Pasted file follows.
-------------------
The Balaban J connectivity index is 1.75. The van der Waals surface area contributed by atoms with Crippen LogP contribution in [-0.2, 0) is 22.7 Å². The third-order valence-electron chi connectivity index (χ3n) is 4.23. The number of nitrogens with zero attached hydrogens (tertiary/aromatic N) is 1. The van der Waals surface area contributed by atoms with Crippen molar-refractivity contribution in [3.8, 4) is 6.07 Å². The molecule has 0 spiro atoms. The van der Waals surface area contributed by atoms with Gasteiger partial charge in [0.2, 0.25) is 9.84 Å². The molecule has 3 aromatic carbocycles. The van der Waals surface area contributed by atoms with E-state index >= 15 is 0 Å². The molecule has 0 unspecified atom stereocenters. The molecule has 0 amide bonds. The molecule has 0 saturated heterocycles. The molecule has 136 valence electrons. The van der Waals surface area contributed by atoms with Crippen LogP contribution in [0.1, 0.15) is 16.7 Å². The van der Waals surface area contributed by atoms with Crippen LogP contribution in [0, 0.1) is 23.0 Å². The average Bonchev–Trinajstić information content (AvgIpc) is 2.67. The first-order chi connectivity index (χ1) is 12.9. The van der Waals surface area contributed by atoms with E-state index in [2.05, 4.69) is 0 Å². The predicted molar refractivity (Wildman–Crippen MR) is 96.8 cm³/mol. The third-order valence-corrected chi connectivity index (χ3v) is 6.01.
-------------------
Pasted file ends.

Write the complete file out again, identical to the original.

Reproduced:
The Balaban J connectivity index is 1.75. The van der Waals surface area contributed by atoms with Crippen LogP contribution in [-0.2, 0) is 22.7 Å². The third-order valence-electron chi connectivity index (χ3n) is 4.23. The number of nitrogens with zero attached hydrogens (tertiary/aromatic N) is 1. The van der Waals surface area contributed by atoms with Crippen molar-refractivity contribution in [3.8, 4) is 6.07 Å². The molecule has 0 spiro atoms. The van der Waals surface area contributed by atoms with Gasteiger partial charge in [0.2, 0.25) is 9.84 Å². The molecule has 3 aromatic carbocycles. The van der Waals surface area contributed by atoms with E-state index >= 15 is 0 Å². The molecule has 0 unspecified atom stereocenters. The molecule has 0 amide bonds. The molecule has 0 saturated heterocycles. The molecule has 136 valence electrons. The van der Waals surface area contributed by atoms with Crippen LogP contribution in [0.1, 0.15) is 16.7 Å². The van der Waals surface area contributed by atoms with Crippen LogP contribution in [0, 0.1) is 23.0 Å². The average Bonchev–Trinajstić information content (AvgIpc) is 2.67. The first-order chi connectivity index (χ1) is 12.9. The van der Waals surface area contributed by atoms with E-state index in [2.05, 4.69) is 0 Å². The predicted molar refractivity (Wildman–Crippen MR) is 96.8 cm³/mol. The third-order valence-corrected chi connectivity index (χ3v) is 6.01.